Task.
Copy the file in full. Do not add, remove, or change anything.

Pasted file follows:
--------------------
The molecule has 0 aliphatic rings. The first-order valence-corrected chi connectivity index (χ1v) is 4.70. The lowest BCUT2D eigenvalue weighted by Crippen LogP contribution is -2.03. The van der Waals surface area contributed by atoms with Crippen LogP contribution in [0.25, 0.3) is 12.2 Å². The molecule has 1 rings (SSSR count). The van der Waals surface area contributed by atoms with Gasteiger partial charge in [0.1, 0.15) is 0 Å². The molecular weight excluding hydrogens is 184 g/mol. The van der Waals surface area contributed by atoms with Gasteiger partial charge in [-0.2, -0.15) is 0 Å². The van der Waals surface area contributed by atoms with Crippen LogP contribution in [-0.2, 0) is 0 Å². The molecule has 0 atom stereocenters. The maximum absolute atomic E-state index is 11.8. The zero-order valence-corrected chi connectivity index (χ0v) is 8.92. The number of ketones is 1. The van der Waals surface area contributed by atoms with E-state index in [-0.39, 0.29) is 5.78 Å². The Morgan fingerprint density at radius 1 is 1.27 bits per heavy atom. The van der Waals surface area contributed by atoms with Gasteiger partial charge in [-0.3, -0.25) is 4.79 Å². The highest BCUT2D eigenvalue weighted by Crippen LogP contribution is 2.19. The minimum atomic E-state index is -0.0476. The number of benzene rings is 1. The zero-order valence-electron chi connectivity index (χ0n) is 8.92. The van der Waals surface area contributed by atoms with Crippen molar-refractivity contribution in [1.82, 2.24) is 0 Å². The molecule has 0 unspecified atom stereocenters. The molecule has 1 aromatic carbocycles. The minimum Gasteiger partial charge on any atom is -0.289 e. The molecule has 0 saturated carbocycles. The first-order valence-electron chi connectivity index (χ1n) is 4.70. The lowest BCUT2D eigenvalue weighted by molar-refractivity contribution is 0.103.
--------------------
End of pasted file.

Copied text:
The molecule has 0 aliphatic rings. The first-order valence-corrected chi connectivity index (χ1v) is 4.70. The lowest BCUT2D eigenvalue weighted by Crippen LogP contribution is -2.03. The van der Waals surface area contributed by atoms with Crippen LogP contribution in [0.25, 0.3) is 12.2 Å². The molecule has 1 rings (SSSR count). The van der Waals surface area contributed by atoms with Gasteiger partial charge in [0.1, 0.15) is 0 Å². The molecular weight excluding hydrogens is 184 g/mol. The van der Waals surface area contributed by atoms with Gasteiger partial charge in [-0.2, -0.15) is 0 Å². The van der Waals surface area contributed by atoms with Crippen LogP contribution in [-0.2, 0) is 0 Å². The molecule has 0 atom stereocenters. The maximum absolute atomic E-state index is 11.8. The zero-order valence-corrected chi connectivity index (χ0v) is 8.92. The number of ketones is 1. The van der Waals surface area contributed by atoms with E-state index in [-0.39, 0.29) is 5.78 Å². The Morgan fingerprint density at radius 1 is 1.27 bits per heavy atom. The van der Waals surface area contributed by atoms with Gasteiger partial charge in [-0.3, -0.25) is 4.79 Å². The highest BCUT2D eigenvalue weighted by Crippen LogP contribution is 2.19. The minimum atomic E-state index is -0.0476. The number of benzene rings is 1. The zero-order valence-electron chi connectivity index (χ0n) is 8.92. The van der Waals surface area contributed by atoms with Crippen molar-refractivity contribution in [1.82, 2.24) is 0 Å². The molecule has 0 unspecified atom stereocenters. The molecule has 1 aromatic carbocycles. The minimum Gasteiger partial charge on any atom is -0.289 e. The molecule has 0 saturated carbocycles. The first-order valence-electron chi connectivity index (χ1n) is 4.70. The lowest BCUT2D eigenvalue weighted by molar-refractivity contribution is 0.103.